In 1661, the Portuguese Empire threw in an inconsequential chain of tribal islands as part of a dowry to entice Charles II of England to marry Catherine of Braganza.
Charles was under the vague impression that the islands were somewhere near Brazil, while the Portuguese thought of them as nothing more than “small change”.
Nobody envisioned that these slivers of rock amid the waves of the Bom Baia (which means safe harbour), would become the Maximum City. Enter the East India Company, which seized the opportunity (and the land from Charles II), and the city came into its own.
Bom Baia became Bombay and more recently, Mumbai, a name that pays tribute to its patron saint, Mumba Devi, a goddess revered by the Koli fisherfolk, the first inhabitants of these islands. The Indo-Saracenic Gateway of India, which faces the iconic façade of The Taj Mahal Palace hotel in south Mumbai is our favourite place to start exploring the city. A short stroll around the corner leads you to the Kala Ghoda district, where you will find iconic restaurants contemporary art, museums, old world café culture, chic boutiques, Art Deco cinemas like Regal, and the open-air bazaar along Colaba Causeway.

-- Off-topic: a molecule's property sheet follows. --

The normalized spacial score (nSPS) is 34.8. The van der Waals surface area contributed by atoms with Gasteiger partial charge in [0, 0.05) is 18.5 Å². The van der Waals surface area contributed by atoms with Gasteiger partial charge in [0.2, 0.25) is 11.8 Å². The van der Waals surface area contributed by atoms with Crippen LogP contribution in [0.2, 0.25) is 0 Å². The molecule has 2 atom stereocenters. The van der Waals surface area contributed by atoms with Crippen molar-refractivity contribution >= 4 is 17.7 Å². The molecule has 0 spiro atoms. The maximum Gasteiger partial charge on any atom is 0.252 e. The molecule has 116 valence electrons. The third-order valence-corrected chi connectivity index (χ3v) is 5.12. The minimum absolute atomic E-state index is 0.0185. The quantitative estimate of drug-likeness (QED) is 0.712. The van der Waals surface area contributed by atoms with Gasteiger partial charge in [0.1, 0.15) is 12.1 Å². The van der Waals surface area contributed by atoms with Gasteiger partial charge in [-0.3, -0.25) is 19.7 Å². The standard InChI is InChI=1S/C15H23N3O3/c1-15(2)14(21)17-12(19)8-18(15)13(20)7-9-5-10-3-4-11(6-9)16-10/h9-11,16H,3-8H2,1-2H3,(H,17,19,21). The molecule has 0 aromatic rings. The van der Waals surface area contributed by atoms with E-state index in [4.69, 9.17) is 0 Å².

For architectural aficionados, Mumbai’s walls tell an amazing story through the ages. Gothic, Art Deco, Indo-Saracenic, and 21st century high-rise blend together.
Vestiges of Mumbai’s past, like its textile heritage, plug into its future, as old cotton mills are redeveloped and reinvented. Don’t be surprised to find a cool concept store like Good Earth, or a restaurant like The Bombay Canteen, housed within the brick and mortar of an early 19th century textile mill.
Mumbai’s spiritual diversity is noteworthy. You are likely to find a synagogue, a mosque, a Hindu temple, a Jain shrine, a Catholic Church, and a Zoroastrian fire temple, all within the same neighbourhood. Tuck into Parsi dhansakh at Britannia, an iconic Irani café, or dig in to Bohri khichda at the Persian Darbar. The ethnic foods associated with each of these communities, lend insights into their customs and religious beliefs.
Street food is a big part of Mumbai’s cultural landscape as well. Concoctions, like Bhel Puri and Vada Pao are unique to Mumbai.
We also recommend trying Mumbai’s fantastic local seafood at popular restaurants like Trishna.
Did you know that Mumbai’s Jazz musicians in the 20s and 30s played a vital role during India’s freedom struggle? A great night out on the town, takes you to Central and North Mumbai, to discover a variety of music gigs at venues like AntiSocial or Veranda, fun bars like Aer or Celeste, as well as seasonal festivals and events. Ganesh Chaturthi to Mumbai LitFest, Cricket to the Mumbai Marathon, the city has an active social calendar.
From financiers to film-stars, khadi-clad bohemians to the Burberry-clad golf set, old guard to avant-garde — it’s the people that give the city its character. Warm, friendly and cosmopolitan, peel back the layers of the Maximum City to reveal Mumbai’s seething underbelly.